Man walks free after 7 years in prison
Judge throws out Durham case that put a youth behind bars
By Anne Blythe, Staff Writer
September 20, 2008
Carlos Mahoney, a Durham lawyer who took on the case several years ago, argued that Daniels had ineffective legal representation at the trial and appeals level. Mahoney also said Daniels was the victim of prosecutors who withheld evidence that would have helped his defense, and of police who used a flawed photo lineup to identify him.
Daniels put his head on a courtroom table and cried as Hudson announced his decision.
"This is a tremendous day," Mahoney said. "I feel regret that the whole process occurred and that he was in jail for seven years. But I'm happy he'll be able to get out today without having to serve four more years."
Friends and relatives in the courtroom erupted with wild sobbing and clapping. Tears streamed down the face of Karen Daniel, who fought for seven years to win her son's release.
Daniels was 14 when he was charged with being one of two armed robbers who burst into the home of Ruth Brown, a police department employee, on Sept. 21, 2000, and stole her pocketbook containing $6,231 in cash.
His case was sent to Durham Superior Court and, at age 15, he was tried as an adult. At trial, a prosecutor relied on Brown's identification of Daniels. She identified him from a middle-school yearbook photo after 30 minutes of study.
The state offered no physical evidence or corroborating testimony linking Daniels to the crime. Daniels was found guilty and sentenced to 10 to 14 years in prison. He would have been eligible for release in 2012.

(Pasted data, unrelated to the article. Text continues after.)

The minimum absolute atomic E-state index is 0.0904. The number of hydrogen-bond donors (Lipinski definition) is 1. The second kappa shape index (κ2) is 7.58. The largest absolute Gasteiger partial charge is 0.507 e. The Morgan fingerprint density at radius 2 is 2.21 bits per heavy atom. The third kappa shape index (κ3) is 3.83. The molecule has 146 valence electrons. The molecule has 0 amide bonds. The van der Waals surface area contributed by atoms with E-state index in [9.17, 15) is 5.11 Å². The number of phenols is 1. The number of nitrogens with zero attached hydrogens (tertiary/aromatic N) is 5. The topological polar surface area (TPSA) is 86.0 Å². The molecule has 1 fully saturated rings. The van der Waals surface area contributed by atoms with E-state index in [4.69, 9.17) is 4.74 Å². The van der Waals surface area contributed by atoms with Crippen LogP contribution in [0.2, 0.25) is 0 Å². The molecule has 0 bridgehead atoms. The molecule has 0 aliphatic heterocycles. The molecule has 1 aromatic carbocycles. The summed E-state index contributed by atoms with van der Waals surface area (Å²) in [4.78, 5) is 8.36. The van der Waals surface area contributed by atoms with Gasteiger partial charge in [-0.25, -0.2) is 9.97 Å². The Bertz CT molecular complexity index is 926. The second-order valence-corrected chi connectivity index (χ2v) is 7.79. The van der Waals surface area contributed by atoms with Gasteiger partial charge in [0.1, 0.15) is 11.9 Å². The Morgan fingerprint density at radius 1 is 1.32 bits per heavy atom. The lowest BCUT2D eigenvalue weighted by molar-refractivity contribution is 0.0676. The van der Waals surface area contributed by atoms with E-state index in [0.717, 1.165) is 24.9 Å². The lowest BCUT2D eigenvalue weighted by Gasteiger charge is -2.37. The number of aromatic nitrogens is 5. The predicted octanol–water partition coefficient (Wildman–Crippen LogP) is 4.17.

Robert Harris, the lawyer who defended Daniels at trial, testified at the hearing this week that, in hindsight, his counsel had been flawed.
Harris said he made many mistakes at the trial that could have jeopardized Daniels' case. He had not objected, for example, when prosecutors discussed Daniels' juvenile record or the fact that he had once been shot.
Harris also opened the door for this week's hearing. A client told Harris that he committed the burglary and robbery, information that was not available during Daniels' trial.
Knowing that put Harris in a difficult spot. The evidence could exonerate Daniels, but under rules that govern attorney-client relationships, the information was privileged and potentially damaging to his client.
Eventually, Harris told Freda Black, the prosecutor in the case, that another man had confessed. Black, called to the stand Thursday, testified that she did not pursue the information.
No new trial
Before freeing Daniels, Hudson said he doubted prosecutors would have tried the case today with as little evidence as they had.
Photo-lineup procedures have changed since then and the lineup that was used would not have been allowed into evidence, Hudson said.
Hudson could have ordered a new trial, but he said he "had no confidence whatsoever in the jury's verdict that this defendant committed the crime. I think he did not."
Daniels was released from the Durham County jail about four hours after the hearing. He had spent the past two nights there after spending most of his time in Warren County Correctional Institute.
"I'm free, I'm free," a quiet, but elated Daniels said.
Family and friends gathered at the home he had not seen since his teenage years, celebrating with food on the grill.
Karen Daniel (who spells her last name without the "s") argued from the time of her son's arrest that he was innocent. She pleaded his case with lawyers, police administrators and reporters. The Independent Weekly did an investigation into the case, publishing a story in May 2007.
Mahoney, the lawyer who represented Daniels, said he had not discussed with his client whether to seek compensation for the years he spent behind bars.
Soon, Daniel said, she'll take her son to Disney World. She knows the days and weeks ahead will offer challenging times. Daniels got his high school equivalency diploma while behind bars. But much awaits him as a young adult.
"This is a good day," she said. "I feel better. I feel seven years younger."
Others celebrated the news, too. Lawyers who work to free the wrongly convicted were pleased to see Daniels' release.
"It's great the court finally corrected the wrongful conviction," said Christine Mumma, a lawyer and director of the N.C. Center on Actual Innocence. "But it took too long. It takes too long."
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